Let us help you by taking you through the FMS, taking a step back from your misguided approach, and working on the small things that will help you achieve big results. Learn more about the FMS at NIFS, and sign up today!

This blog was written by Josh Jones, MS, CSCS, USAW, FMS. Meet our NIFS bloggers.

Topics: fitness center functional training shoulders NIFS programs injury prevention muscles range of motion

NIFS Staff Completes Summer Showdown

You know (and love) your NIFS staff members. We greet you when you first walk into the facility, we guide you through your workouts, we correct your technique, and we push you to your limit. We are always there during your workout, but I bet that many of you wonder when we work out. You probably wonder if we ever push ourselves with the same crazy exercises that we put you through.
NIFS staff summer showdown workout

Well, there is no longer any need for you to wonder.

The NIFS staff completed the 2013 Summer Showdown: Partner 100s workout, and boy was it a sight to see!

A group of NIFS staff representing the Fitness Center, Membership, Group Fitness, and even the interns got together and partnered up for this summer workout challenge.

It was hard work, and although we were sweaty and tired once it was all over, we truly enjoyed the challenge.

Now you know that when we are telling you to push harder, squat deeper, or do just one more rep…we have been there. We know it’s hard work, but we also know that you can do it!NIFS workout

Have fun these next six weeks working to improve your Summer Showdown time. We will be right there with you every step of the way!

This blog was written by Tara Deal Rochford, NIFS Membership Manager and a group fitness instructor. Author of Treble in the Kitchen. Meet our other NIFS bloggers.

 

Topics: NIFS fitness group training functional training NIFS programs challenge Summer Showdown

HIT (High Intensity Training) at NIFS

HIT, or High Intensity Training, is a fitness buzzword right now, and it leaves a lot of us wondering exactly what HIT is and what all the hype is about.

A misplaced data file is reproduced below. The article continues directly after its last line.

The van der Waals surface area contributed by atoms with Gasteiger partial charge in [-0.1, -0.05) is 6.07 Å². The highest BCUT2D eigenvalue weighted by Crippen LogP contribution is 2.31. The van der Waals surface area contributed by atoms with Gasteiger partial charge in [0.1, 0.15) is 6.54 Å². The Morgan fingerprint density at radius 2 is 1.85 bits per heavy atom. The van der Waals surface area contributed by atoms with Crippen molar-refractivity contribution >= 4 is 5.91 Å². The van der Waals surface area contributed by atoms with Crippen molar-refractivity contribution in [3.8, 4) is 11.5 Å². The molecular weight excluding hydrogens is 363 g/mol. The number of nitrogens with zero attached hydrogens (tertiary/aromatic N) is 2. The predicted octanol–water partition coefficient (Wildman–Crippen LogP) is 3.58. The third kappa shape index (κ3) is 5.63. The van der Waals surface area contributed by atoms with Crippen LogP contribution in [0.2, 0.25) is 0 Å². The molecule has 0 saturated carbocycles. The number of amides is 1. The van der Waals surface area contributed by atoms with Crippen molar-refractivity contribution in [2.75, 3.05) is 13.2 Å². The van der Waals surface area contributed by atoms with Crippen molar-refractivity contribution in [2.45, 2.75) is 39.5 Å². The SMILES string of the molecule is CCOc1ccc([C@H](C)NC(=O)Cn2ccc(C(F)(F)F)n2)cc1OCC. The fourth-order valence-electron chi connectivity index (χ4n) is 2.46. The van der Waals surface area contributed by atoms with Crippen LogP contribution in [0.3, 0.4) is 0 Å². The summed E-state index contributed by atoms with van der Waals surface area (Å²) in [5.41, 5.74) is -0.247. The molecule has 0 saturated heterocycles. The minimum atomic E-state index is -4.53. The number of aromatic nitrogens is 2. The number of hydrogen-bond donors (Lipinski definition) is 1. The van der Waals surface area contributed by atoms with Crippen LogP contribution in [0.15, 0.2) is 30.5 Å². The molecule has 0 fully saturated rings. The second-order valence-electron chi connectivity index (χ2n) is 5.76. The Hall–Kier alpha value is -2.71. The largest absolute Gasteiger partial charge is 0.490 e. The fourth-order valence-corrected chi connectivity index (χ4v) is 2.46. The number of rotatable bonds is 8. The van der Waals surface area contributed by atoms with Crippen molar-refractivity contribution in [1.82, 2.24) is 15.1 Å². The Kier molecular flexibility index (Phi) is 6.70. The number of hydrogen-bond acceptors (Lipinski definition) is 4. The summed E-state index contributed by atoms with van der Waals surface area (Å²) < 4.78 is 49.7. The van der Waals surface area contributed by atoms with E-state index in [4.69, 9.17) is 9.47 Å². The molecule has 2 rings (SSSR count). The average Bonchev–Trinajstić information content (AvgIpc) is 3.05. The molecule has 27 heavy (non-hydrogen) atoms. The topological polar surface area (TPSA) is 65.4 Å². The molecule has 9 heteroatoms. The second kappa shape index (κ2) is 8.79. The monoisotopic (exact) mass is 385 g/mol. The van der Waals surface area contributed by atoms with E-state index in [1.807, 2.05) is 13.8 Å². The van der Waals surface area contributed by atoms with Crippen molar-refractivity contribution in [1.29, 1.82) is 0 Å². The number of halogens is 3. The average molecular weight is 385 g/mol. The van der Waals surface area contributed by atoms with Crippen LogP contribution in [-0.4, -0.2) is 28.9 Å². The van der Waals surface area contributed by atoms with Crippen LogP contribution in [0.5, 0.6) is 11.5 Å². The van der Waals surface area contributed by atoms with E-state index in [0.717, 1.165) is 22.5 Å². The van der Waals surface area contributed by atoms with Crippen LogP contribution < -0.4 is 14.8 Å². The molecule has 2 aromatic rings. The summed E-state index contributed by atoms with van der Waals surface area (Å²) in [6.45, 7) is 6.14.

HIT WOD

By definition, High Intensity Training is a workout characterized by the increased level of effort put into relatively short bursts of energy rather than “typical” training methods that focus on lower intensity levels and longer workout periods. The hype around these workouts comes with the side effects of increased fat loss and increased muscle definition in a shorter period of time. The Journal of Applied Physiology showed that women completing these high-intensity workouts will burn more fat than those completing moderate to low-intensity steady-state workouts.

To summarize, HIT classes are high intensity, high energy, fast, and fun! The name may sound intimidating, but the great thing about HIT workouts is that the intensity is all relative to the person completing the workout.

describe the image

What Is a HIT Workout Like?

Workouts focus on strengthening the entire body, making participants stronger and better prepared for everyday life experiences. People of all shapes, sizes, and ages at a moderate to intermediate fitness level attend these classes to be pushed to the next level. During these intense workout sessions, the class forms a sense of camaraderie, which allows participants to push each other to the finish.

 

Upon arriving at class, you will see the scheduled WOD or Workout of the Day posted on the whiteboard, including many pieces of functional training equipment that you may not typically use when working out on your own.

There is no need to feel intimidated if this is your first class. The instructors understand that people of all experience levels are joining in on the hard work. The instructors will thoroughly explain each exercise and how to use any accompanying equipment and will be available for assistance throughout the entire 60-minute session.

HIT workouts are always changing and the instructors will provide you with everything that you need. All you need to bring is yourself, a water bottle, a towel, and some determination.

describe the image

Watch the video to see a HIT class in action!

NIFS Offers HIT Classes

NIFS offers free intro HIT classes on the first Tuesday of each month and the last Wednesday of each month from 6 to 7pm. Make sure to join Adam, Crystal, Stephanie, Josh, and Kris for HIT. Class times are listed on the HIT schedule.

For a great deal on HIT classes see our Groupon offer while it lasts!

Written by Tara Deal, NIFS Membership Manager, Group Fitness Instructor, and author of Treble in the Kitchen.

Topics: NIFS exercise fitness cardio group fitness functional training HIT